Epidemic of reduced speed limits in 2016

Epidemic of reduced speed limits in 2016 fuel economy

One of the worrying trends in 2016 was the epidemic of reduced speed zones around the country, many on great motorcycle roads.

The two high-profile examples were the reduction of the open speed limit on a Northern Territory highway to 130km/h and the planned reduction of speed limits in several places on the Oxley Highway. (The Roads and Maritime Services is reviewing the speed reductions and expected to announce their decision any day. We remain hopeful but realistic.)

Oxley Highway speed limit drops epidemic
Oxley Highway speed reductions (Photo courtesy of Gary King)

But there have been many other great motorcycling roads where the reduced speed limits epidemic has struck.

Over the past few years we have seen speed reductions on Mt Glorious Rd, The Great Ocean Rd, The Putty Rd, Bells Line Of Road and The Great Northern Rd.

I have just spent a week on the Sunshine Coast and noticed so many of my favourite riding roads now have 60km/h speed limits where they used to have 80 and 100km/h signs.

It’s an epidemic from the David Low Way on the coastline right back to the Blackall Ranges and the hinterland beyond.

And it’s an epidemic that ironically seems to be gathering speed!

Reasons for the slow-down epidemic

  • Authorities can appear to be protecting their citizens from themselves;
  • NIMBY residents buy a nice property in a semi-rural area on a known motorcycle road, then complain that motorcyclists are using it and demand the council/government reduce the speed limit (a bit like people who buy near an airport then complain about aircraft noise);

    Epidemic of reduced speed limits in 2016
    Semi-rural 60 zone
  • Police and governments can gouge higher fines and demerit points for the same speeds (eg if you are caught doing 90km/h in a 60km/h zone you will cop a much higher fine than if it were an 80km/h zone);
  • It’s easier and cheaper than fixing the roads; and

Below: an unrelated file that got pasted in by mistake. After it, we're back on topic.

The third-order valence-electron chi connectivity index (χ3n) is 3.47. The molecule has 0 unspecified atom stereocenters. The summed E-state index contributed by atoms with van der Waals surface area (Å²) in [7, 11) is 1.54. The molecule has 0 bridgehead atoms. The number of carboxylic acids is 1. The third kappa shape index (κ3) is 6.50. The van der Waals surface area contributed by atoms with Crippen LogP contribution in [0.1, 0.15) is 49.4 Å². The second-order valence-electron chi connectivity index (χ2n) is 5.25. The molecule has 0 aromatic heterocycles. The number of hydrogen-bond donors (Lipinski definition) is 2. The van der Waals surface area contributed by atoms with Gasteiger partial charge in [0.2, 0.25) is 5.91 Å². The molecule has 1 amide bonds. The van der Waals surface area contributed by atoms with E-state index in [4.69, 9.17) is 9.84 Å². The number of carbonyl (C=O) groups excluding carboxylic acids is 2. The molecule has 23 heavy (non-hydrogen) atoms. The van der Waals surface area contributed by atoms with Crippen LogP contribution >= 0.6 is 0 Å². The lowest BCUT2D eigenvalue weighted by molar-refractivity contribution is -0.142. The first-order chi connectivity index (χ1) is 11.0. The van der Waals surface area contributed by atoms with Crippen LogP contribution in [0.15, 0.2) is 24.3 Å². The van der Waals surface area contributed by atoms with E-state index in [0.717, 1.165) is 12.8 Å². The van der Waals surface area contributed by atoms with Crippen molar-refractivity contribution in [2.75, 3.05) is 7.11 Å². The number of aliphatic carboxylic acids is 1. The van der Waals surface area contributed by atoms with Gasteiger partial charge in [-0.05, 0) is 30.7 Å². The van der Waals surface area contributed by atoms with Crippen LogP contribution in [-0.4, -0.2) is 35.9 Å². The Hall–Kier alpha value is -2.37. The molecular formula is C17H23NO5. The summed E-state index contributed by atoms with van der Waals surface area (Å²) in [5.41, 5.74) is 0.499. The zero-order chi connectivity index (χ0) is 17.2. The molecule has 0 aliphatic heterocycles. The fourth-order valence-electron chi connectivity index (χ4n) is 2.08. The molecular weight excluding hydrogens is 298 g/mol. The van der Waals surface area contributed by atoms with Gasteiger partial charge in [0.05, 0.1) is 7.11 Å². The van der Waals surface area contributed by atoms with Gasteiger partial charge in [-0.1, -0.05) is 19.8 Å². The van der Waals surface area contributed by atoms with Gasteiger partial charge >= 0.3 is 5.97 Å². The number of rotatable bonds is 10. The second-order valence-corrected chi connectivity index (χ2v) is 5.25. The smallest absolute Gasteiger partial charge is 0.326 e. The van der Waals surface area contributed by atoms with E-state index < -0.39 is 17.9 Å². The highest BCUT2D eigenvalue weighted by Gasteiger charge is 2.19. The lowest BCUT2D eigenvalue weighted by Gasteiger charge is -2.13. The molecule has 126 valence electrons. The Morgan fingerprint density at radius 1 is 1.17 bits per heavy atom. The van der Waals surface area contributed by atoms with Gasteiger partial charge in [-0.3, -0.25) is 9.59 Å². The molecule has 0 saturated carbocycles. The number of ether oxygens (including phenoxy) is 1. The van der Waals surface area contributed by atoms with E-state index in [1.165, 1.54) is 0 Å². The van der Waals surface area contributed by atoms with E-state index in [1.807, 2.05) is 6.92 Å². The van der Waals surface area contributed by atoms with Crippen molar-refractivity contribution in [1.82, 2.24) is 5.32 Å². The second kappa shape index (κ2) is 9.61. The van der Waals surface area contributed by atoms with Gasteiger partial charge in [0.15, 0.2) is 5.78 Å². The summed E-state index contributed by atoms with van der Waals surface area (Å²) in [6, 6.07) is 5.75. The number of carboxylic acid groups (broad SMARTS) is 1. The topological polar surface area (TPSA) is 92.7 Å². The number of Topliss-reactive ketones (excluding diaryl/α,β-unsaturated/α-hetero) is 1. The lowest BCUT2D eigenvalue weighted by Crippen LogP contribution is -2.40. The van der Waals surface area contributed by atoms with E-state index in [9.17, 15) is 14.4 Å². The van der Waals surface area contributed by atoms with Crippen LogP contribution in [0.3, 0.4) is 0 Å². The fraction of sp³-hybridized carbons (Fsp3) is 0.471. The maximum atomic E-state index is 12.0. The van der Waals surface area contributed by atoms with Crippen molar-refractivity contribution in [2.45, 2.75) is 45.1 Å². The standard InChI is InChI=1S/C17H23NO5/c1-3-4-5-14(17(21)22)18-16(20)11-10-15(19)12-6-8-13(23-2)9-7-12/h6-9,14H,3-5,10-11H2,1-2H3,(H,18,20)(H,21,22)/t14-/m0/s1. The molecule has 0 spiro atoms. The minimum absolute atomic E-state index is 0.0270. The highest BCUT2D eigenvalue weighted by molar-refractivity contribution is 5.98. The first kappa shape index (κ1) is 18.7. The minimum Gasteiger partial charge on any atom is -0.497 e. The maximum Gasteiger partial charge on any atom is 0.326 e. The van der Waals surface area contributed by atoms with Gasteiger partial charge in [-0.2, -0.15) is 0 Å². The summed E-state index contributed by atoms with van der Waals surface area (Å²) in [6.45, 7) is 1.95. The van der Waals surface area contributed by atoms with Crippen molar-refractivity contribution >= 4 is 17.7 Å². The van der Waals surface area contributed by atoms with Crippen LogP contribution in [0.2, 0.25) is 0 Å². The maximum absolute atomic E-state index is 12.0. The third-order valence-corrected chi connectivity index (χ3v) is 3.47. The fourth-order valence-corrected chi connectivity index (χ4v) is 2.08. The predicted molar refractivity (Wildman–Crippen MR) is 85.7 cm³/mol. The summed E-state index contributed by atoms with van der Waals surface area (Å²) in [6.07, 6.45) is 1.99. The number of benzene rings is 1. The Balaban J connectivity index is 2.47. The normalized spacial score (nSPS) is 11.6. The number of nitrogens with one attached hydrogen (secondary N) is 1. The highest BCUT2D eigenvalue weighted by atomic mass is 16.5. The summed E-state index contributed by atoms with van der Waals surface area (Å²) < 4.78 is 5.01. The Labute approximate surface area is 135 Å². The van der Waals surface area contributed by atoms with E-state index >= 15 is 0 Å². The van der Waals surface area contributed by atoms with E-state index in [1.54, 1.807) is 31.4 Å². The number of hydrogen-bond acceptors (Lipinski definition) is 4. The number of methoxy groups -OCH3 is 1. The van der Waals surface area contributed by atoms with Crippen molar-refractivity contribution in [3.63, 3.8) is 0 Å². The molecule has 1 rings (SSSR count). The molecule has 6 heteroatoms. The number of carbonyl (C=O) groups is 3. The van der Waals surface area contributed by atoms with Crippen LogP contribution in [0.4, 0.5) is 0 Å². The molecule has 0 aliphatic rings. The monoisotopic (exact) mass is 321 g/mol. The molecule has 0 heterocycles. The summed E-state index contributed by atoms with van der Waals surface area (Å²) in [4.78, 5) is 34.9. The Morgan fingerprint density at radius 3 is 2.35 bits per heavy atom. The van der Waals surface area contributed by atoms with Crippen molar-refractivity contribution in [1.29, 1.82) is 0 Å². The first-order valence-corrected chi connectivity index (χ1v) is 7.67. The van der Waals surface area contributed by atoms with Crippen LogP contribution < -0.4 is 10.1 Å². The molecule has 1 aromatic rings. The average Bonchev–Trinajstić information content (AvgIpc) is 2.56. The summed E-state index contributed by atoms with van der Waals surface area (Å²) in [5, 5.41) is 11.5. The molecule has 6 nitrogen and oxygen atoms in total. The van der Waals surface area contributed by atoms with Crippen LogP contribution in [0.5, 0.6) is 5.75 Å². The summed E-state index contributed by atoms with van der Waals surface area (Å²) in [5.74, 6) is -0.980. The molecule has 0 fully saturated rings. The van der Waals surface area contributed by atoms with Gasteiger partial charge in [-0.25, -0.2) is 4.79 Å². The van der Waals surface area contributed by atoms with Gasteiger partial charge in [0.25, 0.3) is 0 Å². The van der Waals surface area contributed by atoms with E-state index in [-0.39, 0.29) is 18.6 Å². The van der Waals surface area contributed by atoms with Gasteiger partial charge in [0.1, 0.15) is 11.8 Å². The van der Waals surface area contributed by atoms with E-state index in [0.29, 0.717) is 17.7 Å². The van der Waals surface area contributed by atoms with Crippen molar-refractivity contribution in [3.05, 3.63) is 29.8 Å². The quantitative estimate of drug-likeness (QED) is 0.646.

• It’s easier and cheaper than educating motorists how to drive/ride.

None of these reasons is supported by any empirical evidence.

In fact, the Northern Territory decision was totally political and contrary to evidence.

road safety epidemic
Northern Territory 130km/h sign

The NT used to have open speed limits on its highways, but in 2006, the then Labor Government imposed a 130km/h limit.

Instead of accidents reducing, they increased. In fact, 307 died in the NT over the next six years, 15 more than in the previous six years.

Last year, the conservative NT government decided to permanently allow motorists to choose their own speed on a 336km section of the Stuart Highway after a successful 18-month evidence-based trial.

Now, despite a zero fatality rate on the highway sections with open speed limits, the Northern Territory has once again returned to 130km/h speed restrictions after the Labor Party returned to power in August 2016.

It’s political!

15 Comments

  1. As the article states, improving roads and driver skills is too difficult.
    Over the last 30 years cars have improved in leaps and bounds, roads, debatable, as better and safer too, but driver skills have dropped dramatically over that time.
    Holding a licence , not just in driving, is a PRIVILEGE, never a right. Licenses, in anything need to be earned, and far more importantly maintained through regular retraining.